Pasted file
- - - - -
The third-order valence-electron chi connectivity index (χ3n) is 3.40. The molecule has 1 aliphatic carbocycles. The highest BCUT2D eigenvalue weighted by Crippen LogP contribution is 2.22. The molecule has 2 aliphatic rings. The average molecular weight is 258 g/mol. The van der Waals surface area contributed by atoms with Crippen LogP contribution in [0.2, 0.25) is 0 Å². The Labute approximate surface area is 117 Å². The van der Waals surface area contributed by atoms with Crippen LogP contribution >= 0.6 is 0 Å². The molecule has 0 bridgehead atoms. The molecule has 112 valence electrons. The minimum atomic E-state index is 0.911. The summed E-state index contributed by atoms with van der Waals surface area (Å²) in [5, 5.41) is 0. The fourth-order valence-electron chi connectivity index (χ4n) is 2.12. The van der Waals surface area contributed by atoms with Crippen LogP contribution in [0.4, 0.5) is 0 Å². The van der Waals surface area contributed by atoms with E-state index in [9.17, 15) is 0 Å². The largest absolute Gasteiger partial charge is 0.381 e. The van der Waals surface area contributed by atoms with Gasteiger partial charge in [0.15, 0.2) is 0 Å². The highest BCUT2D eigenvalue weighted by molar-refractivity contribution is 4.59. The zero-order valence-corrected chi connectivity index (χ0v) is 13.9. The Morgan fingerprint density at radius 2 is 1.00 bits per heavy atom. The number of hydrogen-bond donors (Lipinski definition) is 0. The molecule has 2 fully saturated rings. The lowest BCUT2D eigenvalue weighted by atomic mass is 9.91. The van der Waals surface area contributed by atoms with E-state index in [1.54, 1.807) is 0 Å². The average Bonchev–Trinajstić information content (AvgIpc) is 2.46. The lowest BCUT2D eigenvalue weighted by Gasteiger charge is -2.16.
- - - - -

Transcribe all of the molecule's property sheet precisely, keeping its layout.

The third-order valence-electron chi connectivity index (χ3n) is 3.40. The molecule has 1 aliphatic carbocycles. The highest BCUT2D eigenvalue weighted by Crippen LogP contribution is 2.22. The molecule has 2 aliphatic rings. The average molecular weight is 258 g/mol. The van der Waals surface area contributed by atoms with Crippen LogP contribution in [0.2, 0.25) is 0 Å². The Labute approximate surface area is 117 Å². The van der Waals surface area contributed by atoms with Crippen LogP contribution >= 0.6 is 0 Å². The molecule has 0 bridgehead atoms. The molecule has 112 valence electrons. The minimum atomic E-state index is 0.911. The summed E-state index contributed by atoms with van der Waals surface area (Å²) in [5, 5.41) is 0. The fourth-order valence-electron chi connectivity index (χ4n) is 2.12. The van der Waals surface area contributed by atoms with Crippen LogP contribution in [0.4, 0.5) is 0 Å². The van der Waals surface area contributed by atoms with E-state index in [9.17, 15) is 0 Å². The largest absolute Gasteiger partial charge is 0.381 e. The van der Waals surface area contributed by atoms with Gasteiger partial charge in [0.15, 0.2) is 0 Å². The highest BCUT2D eigenvalue weighted by molar-refractivity contribution is 4.59. The zero-order valence-corrected chi connectivity index (χ0v) is 13.9. The Morgan fingerprint density at radius 2 is 1.00 bits per heavy atom. The number of hydrogen-bond donors (Lipinski definition) is 0. The molecule has 2 fully saturated rings. The lowest BCUT2D eigenvalue weighted by atomic mass is 9.91. The van der Waals surface area contributed by atoms with E-state index in [1.54, 1.807) is 0 Å². The average Bonchev–Trinajstić information content (AvgIpc) is 2.46. The lowest BCUT2D eigenvalue weighted by Gasteiger charge is -2.16.